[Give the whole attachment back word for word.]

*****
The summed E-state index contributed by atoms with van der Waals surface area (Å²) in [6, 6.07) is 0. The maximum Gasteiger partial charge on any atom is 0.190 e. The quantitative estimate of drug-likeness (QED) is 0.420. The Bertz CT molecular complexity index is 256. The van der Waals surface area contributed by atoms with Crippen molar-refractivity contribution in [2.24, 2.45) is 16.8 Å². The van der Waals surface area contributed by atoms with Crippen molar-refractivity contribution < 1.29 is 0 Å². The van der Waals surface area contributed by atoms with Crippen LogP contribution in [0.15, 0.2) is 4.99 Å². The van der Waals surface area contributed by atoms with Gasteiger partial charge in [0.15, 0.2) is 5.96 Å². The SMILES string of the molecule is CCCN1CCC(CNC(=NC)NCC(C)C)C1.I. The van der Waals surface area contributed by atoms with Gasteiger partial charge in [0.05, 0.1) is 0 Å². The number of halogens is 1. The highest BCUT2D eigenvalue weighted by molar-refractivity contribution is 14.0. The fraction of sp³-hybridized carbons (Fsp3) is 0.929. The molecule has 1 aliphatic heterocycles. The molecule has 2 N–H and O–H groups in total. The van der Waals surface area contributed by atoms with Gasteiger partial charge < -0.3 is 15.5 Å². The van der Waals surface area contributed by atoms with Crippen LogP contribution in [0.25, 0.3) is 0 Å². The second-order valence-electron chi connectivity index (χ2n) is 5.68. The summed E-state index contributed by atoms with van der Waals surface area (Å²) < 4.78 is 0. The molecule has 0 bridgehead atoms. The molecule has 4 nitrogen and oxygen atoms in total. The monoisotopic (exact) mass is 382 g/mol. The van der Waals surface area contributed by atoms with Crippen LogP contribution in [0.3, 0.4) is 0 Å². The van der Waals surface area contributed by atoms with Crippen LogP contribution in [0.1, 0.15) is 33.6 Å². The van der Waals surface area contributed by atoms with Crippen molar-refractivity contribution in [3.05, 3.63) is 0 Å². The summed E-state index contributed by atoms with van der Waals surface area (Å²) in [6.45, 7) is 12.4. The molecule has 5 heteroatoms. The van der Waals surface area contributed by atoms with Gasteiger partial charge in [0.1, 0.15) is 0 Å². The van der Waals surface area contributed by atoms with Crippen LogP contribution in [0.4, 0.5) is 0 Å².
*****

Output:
The summed E-state index contributed by atoms with van der Waals surface area (Å²) in [6, 6.07) is 0. The maximum Gasteiger partial charge on any atom is 0.190 e. The quantitative estimate of drug-likeness (QED) is 0.420. The Bertz CT molecular complexity index is 256. The van der Waals surface area contributed by atoms with Crippen molar-refractivity contribution in [2.24, 2.45) is 16.8 Å². The van der Waals surface area contributed by atoms with Crippen molar-refractivity contribution < 1.29 is 0 Å². The van der Waals surface area contributed by atoms with Crippen LogP contribution in [0.15, 0.2) is 4.99 Å². The van der Waals surface area contributed by atoms with Gasteiger partial charge in [0.15, 0.2) is 5.96 Å². The SMILES string of the molecule is CCCN1CCC(CNC(=NC)NCC(C)C)C1.I. The van der Waals surface area contributed by atoms with Gasteiger partial charge in [0.05, 0.1) is 0 Å². The number of halogens is 1. The highest BCUT2D eigenvalue weighted by molar-refractivity contribution is 14.0. The fraction of sp³-hybridized carbons (Fsp3) is 0.929. The molecule has 1 aliphatic heterocycles. The molecule has 2 N–H and O–H groups in total. The van der Waals surface area contributed by atoms with Gasteiger partial charge < -0.3 is 15.5 Å². The van der Waals surface area contributed by atoms with Crippen LogP contribution in [0.25, 0.3) is 0 Å². The second-order valence-electron chi connectivity index (χ2n) is 5.68. The summed E-state index contributed by atoms with van der Waals surface area (Å²) < 4.78 is 0. The molecule has 0 bridgehead atoms. The molecule has 4 nitrogen and oxygen atoms in total. The monoisotopic (exact) mass is 382 g/mol. The van der Waals surface area contributed by atoms with Crippen LogP contribution in [0.3, 0.4) is 0 Å². The van der Waals surface area contributed by atoms with Crippen LogP contribution in [0.1, 0.15) is 33.6 Å². The van der Waals surface area contributed by atoms with Crippen molar-refractivity contribution in [3.05, 3.63) is 0 Å². The summed E-state index contributed by atoms with van der Waals surface area (Å²) in [6.45, 7) is 12.4. The molecule has 5 heteroatoms. The van der Waals surface area contributed by atoms with Gasteiger partial charge in [0.1, 0.15) is 0 Å². The van der Waals surface area contributed by atoms with Crippen LogP contribution in [0.4, 0.5) is 0 Å².